New Jersey commits $13 million to fight algae

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On Lake Hopatcong, the biggest lake in the state, blooms were common last summer.

On Lake Hopatcong, the biggest lake in the state, blooms were common last summer.

New Jersey governor Phil Murphy announced that his administration will provide more than $13 million to fund an initiative to reduce and prevent future algal blooms in the state. In its Currents newsletter, the National Marine Manufacturers Association applauded the program that will fund prevention, mitigation, study and response efforts across the state.

New Jersey Governor Phil Murphy

New Jersey Governor Phil Murphy

Jay Muller, a world champion powerboat racer, lives on Lake Hopatcong, the largest lake in New Jersey. “It was terrible on certain parts of the lake,” he told Trade Only Today.

Bob Mulvihill, owner of a waterfront pub on the lake, told Trade Only Today that his business stayed steady, but at the state park at the other end of the lake, weekend business for boating and swimming was way off. “It had people concerned,” said Mulvihill. “The people who come up from the city to swim and boat weren’t doing so.” He added, “Anything (the state) wants to do for the lake is helpful.”

In a statement, Governor Murphy said, “The presence of harmful algal blooms in New Jersey’s water bodies severely impacts our public health and economy. The rise of harmful algal blooms is a global challenge and our initiative to reduce future blooms will allow us to protect the health of our residents, as well as the economies of our lake communities. I am grateful for the continued collaboration with our local, state and federal partners to proactively address this environmental challenge and become a national model for reducing the occurrence of harmful algal blooms.”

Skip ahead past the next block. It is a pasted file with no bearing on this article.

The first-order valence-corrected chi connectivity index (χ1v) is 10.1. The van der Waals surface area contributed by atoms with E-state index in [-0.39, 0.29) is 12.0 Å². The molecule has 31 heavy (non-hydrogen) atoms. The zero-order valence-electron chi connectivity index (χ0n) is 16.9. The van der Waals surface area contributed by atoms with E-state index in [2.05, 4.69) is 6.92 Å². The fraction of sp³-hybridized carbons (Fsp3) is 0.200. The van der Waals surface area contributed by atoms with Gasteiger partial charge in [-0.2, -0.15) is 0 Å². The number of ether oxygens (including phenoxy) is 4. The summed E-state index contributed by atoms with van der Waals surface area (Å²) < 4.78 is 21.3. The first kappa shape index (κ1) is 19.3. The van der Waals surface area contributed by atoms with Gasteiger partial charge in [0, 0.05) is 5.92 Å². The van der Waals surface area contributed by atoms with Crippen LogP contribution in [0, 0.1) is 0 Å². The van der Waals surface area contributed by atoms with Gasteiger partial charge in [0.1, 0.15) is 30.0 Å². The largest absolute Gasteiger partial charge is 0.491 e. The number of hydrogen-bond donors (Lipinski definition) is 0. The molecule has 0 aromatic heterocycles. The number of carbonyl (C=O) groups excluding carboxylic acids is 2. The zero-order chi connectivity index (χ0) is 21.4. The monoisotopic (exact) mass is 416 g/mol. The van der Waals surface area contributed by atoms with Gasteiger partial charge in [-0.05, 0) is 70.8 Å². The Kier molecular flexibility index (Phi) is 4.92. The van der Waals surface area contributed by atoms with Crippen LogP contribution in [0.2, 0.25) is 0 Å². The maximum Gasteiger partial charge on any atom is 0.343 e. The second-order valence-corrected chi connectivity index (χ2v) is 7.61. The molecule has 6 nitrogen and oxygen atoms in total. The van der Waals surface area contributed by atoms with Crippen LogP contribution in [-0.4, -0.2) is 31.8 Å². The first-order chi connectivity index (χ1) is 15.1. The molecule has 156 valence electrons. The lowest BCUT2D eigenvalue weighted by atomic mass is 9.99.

In 2019, there were more than 70 suspected and 39 confirmed harmful algal blooms in New Jersey, higher than the previous two years. The new initiative will include three components to prevent algal blooms from forming in the state’s waters. The first component provides more than $13 million in funding to local communities to reduce blooms.

Breaking down the distribution of funds, $2.5 million will be available as matching funds for lakes and algal bloom management grants, including treatment and prevention demonstration projects. New Jersey’s Department of Environmental Protection will issue a request for proposals this month. The department will offer a 100-percent match with successful proposals, which will result in $5 million worth of funding for the projects.

In early December, New Jersey will make up to $1 million in Watershed Grant funding available for planning and projects that reduce the nonpoint source pollution, including nutrients, that contribute to algal blooms in surface waters of the state. A match won’t be required but will improve the project ranking.

Additionally, the state will offer $10 million in principal forgiveness grants through the Clean Water State Revolving Fund for half of the cost, capped at $2 million, of sewer and stormwater upgrades to reduce the flow of nutrients to affected waterways.

The second element of the initiative is to build on the state’s ability to respond to a bloom. This includes establishing a team of experts to evaluate the state’s strategies to prevent them and pursue additional monitoring.

The final component increases the DEP’s ability to communicate with affected communities. The department will host two regional summits in early 2020 to better share information ahead of the warmer months when blooms start to appear. The DEP will develop new web tools and continue to assist local governments with stormwater and septic discharge compliance.

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